WASHINGTON – The White House on Wednesday said President Obama will veto any bill passed by Congress to limit the powers of the Consumer Financial Protection Bureau, which officially opens for business today.
The White House threat comes as the House is scheduled to vote today on a credit union-backed bill that will water down the powers of the new agency by expanding its governance from a single director to a five-member board and by lowering the threshold for the fledgling board’s oversight panel to overturn a decision by the director of the agency. Republicans in Congress have fought long and hard against the new consumer protection agency, which was part of last year’s Wall Street reform bill.
In a statement of administration policy, the administration’s Office of Management and Budget announced strong opposition to a GOP bill that would alter the consumer bureau, arguing it would “expose American consumers and the nation’s economy to the same risks that led to the 2008 financial crisis.”
The veto threat creates a stalemate over the director of the new agency, with Senate Republicans pledging to block any nomination to direct the consumer bureau until a five-person board is seated and the President promising to thwart all efforts to water down the new agency.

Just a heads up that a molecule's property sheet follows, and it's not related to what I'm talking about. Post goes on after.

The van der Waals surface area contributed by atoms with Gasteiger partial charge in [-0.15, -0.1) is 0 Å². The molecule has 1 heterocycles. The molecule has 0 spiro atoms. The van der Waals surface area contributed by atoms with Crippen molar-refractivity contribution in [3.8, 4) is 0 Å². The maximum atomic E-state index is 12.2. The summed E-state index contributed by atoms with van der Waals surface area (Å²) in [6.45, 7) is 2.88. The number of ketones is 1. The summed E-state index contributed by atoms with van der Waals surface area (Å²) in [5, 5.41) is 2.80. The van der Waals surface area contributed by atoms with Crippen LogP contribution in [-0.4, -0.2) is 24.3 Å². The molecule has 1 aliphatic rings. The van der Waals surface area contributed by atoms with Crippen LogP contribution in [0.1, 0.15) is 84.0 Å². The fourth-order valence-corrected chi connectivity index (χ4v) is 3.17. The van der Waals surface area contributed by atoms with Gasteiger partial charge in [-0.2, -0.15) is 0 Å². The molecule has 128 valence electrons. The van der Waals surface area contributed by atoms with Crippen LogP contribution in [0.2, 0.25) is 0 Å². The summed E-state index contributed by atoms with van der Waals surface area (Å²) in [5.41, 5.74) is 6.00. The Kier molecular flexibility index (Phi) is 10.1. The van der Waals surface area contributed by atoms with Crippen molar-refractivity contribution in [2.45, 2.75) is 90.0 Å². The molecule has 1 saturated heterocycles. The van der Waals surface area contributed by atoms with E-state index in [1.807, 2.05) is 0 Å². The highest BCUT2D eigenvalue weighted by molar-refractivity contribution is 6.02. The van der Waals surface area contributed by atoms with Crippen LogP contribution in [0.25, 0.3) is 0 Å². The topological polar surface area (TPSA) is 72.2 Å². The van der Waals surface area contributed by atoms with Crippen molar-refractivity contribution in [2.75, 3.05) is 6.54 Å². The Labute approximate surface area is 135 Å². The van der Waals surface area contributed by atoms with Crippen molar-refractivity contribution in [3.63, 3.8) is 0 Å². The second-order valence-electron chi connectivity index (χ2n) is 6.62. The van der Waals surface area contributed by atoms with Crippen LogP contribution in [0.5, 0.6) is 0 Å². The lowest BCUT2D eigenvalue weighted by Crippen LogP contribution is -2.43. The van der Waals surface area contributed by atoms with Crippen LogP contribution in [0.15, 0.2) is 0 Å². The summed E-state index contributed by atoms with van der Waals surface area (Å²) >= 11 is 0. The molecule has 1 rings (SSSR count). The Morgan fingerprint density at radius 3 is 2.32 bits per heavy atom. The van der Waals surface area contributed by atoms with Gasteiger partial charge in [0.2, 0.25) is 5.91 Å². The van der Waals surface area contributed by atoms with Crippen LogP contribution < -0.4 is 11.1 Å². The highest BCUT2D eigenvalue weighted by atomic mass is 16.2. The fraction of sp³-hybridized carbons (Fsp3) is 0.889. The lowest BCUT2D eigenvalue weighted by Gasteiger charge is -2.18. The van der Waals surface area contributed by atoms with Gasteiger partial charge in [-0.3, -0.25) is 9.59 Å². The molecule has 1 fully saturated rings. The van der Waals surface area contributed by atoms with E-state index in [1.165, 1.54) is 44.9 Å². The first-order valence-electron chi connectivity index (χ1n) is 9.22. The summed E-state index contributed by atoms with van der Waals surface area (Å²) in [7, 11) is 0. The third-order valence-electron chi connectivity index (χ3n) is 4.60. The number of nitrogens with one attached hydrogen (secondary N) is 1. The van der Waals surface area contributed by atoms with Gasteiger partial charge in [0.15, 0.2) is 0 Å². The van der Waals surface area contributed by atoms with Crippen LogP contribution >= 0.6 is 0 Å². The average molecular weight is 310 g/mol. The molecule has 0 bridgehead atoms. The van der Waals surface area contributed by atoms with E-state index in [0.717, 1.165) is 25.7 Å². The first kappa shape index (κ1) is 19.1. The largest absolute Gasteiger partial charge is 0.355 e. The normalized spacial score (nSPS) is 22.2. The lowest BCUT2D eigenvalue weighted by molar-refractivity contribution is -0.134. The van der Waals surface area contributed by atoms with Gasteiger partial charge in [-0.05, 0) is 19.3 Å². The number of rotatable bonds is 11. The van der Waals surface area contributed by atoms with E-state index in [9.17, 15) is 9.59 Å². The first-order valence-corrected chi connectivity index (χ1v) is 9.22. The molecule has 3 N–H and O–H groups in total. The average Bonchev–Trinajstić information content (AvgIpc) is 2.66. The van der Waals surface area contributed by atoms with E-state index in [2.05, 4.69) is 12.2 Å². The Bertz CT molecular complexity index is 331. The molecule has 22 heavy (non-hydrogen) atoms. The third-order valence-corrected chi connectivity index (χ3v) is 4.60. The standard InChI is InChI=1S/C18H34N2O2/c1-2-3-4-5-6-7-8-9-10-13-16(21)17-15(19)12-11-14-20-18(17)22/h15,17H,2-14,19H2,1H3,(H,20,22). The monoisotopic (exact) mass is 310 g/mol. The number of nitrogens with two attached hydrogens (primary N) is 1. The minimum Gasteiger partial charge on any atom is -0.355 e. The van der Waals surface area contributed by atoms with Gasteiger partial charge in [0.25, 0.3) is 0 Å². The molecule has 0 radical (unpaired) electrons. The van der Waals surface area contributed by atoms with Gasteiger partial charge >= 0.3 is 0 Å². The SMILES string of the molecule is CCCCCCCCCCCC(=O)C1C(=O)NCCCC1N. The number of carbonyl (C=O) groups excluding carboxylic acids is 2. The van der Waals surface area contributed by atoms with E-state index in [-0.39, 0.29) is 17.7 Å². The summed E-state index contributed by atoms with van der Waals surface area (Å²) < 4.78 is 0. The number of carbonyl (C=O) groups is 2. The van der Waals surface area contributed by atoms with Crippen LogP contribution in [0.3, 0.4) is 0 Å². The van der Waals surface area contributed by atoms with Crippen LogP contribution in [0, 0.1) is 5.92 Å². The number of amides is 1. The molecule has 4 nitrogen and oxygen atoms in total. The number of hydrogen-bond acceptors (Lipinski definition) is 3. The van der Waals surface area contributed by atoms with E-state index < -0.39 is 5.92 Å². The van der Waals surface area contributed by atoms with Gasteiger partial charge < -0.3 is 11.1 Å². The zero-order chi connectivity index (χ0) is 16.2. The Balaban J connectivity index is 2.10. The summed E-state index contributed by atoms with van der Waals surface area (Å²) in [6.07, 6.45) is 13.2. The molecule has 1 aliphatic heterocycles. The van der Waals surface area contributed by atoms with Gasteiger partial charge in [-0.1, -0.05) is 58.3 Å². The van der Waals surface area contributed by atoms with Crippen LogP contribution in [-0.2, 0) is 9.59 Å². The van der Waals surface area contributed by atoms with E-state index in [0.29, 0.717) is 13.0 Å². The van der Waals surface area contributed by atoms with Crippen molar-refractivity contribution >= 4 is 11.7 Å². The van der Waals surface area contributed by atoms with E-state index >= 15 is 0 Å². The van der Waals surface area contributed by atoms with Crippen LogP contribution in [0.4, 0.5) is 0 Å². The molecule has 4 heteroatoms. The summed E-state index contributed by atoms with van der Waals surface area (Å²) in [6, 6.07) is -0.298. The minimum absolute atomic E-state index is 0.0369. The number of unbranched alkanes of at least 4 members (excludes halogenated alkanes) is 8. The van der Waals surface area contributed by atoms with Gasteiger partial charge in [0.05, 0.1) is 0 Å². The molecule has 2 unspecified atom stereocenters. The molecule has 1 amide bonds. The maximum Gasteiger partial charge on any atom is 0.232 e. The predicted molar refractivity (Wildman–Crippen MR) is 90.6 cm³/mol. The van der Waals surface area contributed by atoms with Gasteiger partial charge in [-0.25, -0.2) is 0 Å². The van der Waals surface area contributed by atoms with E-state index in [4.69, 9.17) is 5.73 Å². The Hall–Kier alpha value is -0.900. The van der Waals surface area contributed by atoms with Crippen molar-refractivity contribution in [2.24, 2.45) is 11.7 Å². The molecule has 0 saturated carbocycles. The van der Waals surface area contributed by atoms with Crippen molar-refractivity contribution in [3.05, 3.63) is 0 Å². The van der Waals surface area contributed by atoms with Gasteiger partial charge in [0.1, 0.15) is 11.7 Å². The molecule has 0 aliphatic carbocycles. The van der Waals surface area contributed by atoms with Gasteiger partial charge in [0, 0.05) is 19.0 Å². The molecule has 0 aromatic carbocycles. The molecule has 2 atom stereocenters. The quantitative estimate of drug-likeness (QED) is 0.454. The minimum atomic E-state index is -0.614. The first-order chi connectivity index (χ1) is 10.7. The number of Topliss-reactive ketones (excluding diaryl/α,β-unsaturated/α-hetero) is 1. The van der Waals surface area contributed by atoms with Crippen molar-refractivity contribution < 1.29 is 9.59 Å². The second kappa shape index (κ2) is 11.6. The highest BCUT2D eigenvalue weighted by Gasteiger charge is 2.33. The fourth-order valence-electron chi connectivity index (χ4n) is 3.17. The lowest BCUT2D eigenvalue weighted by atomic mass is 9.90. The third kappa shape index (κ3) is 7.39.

Both CUNA and NAFCU support the expansion of the agency’s governance to a five-person panel and the provision allowing a simple majority – instead of two-thirds – of the 10-person oversight committee (including a representative from NCUA) to overturn key decision, if the committee determines the decision poses a threat to a financial institution’s safety and soundness.
CUNA wants the bill to go even further, with a provision added that would allow the oversight committee to stay or set aside rules it decides are “unreasonably burdensome,” or in cases where rules would “present a burden to financial institutions that would outweigh the benefit to consumers.”
CUNA wants the new consumer agency to create an Office of Regulatory Burden Monitoring that would work with credit unions and banks to study regulatory burden with an eye toward simplifying regulations.
CUNA also wants the agency to expressly exempt credit unions from certain of its rules.